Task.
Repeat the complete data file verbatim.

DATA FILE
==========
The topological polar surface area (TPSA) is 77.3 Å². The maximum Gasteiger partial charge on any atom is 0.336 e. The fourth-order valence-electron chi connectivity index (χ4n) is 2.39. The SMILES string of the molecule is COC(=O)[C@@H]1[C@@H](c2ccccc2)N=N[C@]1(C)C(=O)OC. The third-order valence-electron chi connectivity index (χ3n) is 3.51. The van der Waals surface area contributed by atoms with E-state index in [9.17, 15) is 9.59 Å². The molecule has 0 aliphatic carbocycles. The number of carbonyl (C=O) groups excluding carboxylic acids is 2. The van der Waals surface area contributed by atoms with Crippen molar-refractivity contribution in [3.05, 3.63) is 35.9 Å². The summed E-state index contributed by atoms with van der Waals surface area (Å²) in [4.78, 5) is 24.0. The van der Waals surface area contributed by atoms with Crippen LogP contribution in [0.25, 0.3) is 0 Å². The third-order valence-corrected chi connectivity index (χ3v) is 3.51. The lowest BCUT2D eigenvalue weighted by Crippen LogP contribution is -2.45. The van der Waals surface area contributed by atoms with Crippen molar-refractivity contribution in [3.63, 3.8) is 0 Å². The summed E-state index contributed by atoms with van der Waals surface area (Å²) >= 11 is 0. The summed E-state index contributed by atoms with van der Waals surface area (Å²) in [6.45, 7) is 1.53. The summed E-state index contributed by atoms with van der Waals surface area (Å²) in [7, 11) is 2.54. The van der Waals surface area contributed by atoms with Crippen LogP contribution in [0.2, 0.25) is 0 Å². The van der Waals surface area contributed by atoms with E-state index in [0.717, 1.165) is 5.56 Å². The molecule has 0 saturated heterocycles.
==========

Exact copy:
The topological polar surface area (TPSA) is 77.3 Å². The maximum Gasteiger partial charge on any atom is 0.336 e. The fourth-order valence-electron chi connectivity index (χ4n) is 2.39. The SMILES string of the molecule is COC(=O)[C@@H]1[C@@H](c2ccccc2)N=N[C@]1(C)C(=O)OC. The third-order valence-electron chi connectivity index (χ3n) is 3.51. The van der Waals surface area contributed by atoms with E-state index in [9.17, 15) is 9.59 Å². The molecule has 0 aliphatic carbocycles. The number of carbonyl (C=O) groups excluding carboxylic acids is 2. The van der Waals surface area contributed by atoms with Crippen molar-refractivity contribution in [3.05, 3.63) is 35.9 Å². The summed E-state index contributed by atoms with van der Waals surface area (Å²) in [4.78, 5) is 24.0. The van der Waals surface area contributed by atoms with Crippen LogP contribution in [0.25, 0.3) is 0 Å². The third-order valence-corrected chi connectivity index (χ3v) is 3.51. The lowest BCUT2D eigenvalue weighted by Crippen LogP contribution is -2.45. The van der Waals surface area contributed by atoms with Crippen molar-refractivity contribution in [3.63, 3.8) is 0 Å². The summed E-state index contributed by atoms with van der Waals surface area (Å²) >= 11 is 0. The summed E-state index contributed by atoms with van der Waals surface area (Å²) in [6.45, 7) is 1.53. The summed E-state index contributed by atoms with van der Waals surface area (Å²) in [7, 11) is 2.54. The van der Waals surface area contributed by atoms with Crippen LogP contribution in [0.2, 0.25) is 0 Å². The van der Waals surface area contributed by atoms with E-state index in [0.717, 1.165) is 5.56 Å². The molecule has 0 saturated heterocycles.